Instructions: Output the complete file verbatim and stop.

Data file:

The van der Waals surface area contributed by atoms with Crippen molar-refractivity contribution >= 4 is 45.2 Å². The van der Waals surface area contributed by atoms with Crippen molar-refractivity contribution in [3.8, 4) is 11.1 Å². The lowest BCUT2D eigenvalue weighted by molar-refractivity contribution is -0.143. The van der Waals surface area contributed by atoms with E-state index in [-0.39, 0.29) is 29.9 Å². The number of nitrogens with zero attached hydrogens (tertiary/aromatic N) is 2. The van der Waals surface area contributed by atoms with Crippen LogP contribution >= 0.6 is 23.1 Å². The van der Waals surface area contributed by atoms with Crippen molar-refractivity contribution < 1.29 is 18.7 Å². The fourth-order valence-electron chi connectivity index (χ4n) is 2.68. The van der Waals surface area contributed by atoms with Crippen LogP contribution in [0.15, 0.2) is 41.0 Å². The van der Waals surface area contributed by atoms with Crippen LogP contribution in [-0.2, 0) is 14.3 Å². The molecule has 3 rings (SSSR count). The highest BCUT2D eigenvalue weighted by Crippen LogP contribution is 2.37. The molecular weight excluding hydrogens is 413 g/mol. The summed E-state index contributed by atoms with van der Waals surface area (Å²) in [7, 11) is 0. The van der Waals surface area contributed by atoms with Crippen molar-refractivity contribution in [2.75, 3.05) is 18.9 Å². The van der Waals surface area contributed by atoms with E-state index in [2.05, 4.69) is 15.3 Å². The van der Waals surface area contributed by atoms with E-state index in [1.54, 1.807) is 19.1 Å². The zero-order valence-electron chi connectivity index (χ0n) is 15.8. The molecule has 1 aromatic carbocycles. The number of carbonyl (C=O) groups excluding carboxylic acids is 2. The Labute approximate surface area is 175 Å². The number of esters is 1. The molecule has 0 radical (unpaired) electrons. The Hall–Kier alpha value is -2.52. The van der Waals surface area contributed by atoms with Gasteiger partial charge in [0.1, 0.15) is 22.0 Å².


The van der Waals surface area contributed by atoms with Crippen molar-refractivity contribution >= 4 is 45.2 Å². The van der Waals surface area contributed by atoms with Crippen molar-refractivity contribution in [3.8, 4) is 11.1 Å². The lowest BCUT2D eigenvalue weighted by molar-refractivity contribution is -0.143. The van der Waals surface area contributed by atoms with E-state index in [-0.39, 0.29) is 29.9 Å². The number of nitrogens with zero attached hydrogens (tertiary/aromatic N) is 2. The van der Waals surface area contributed by atoms with Crippen LogP contribution >= 0.6 is 23.1 Å². The van der Waals surface area contributed by atoms with Crippen molar-refractivity contribution < 1.29 is 18.7 Å². The fourth-order valence-electron chi connectivity index (χ4n) is 2.68. The van der Waals surface area contributed by atoms with Crippen LogP contribution in [0.15, 0.2) is 41.0 Å². The van der Waals surface area contributed by atoms with Crippen LogP contribution in [-0.2, 0) is 14.3 Å². The molecule has 3 rings (SSSR count). The highest BCUT2D eigenvalue weighted by Crippen LogP contribution is 2.37. The molecular weight excluding hydrogens is 413 g/mol. The summed E-state index contributed by atoms with van der Waals surface area (Å²) in [7, 11) is 0. The van der Waals surface area contributed by atoms with Crippen molar-refractivity contribution in [2.75, 3.05) is 18.9 Å². The van der Waals surface area contributed by atoms with E-state index in [2.05, 4.69) is 15.3 Å². The van der Waals surface area contributed by atoms with E-state index in [1.54, 1.807) is 19.1 Å². The zero-order valence-electron chi connectivity index (χ0n) is 15.8. The molecule has 1 aromatic carbocycles. The number of carbonyl (C=O) groups excluding carboxylic acids is 2. The Labute approximate surface area is 175 Å². The number of esters is 1. The molecule has 0 radical (unpaired) electrons. The Hall–Kier alpha value is -2.52. The van der Waals surface area contributed by atoms with Gasteiger partial charge in [0.1, 0.15) is 22.0 Å².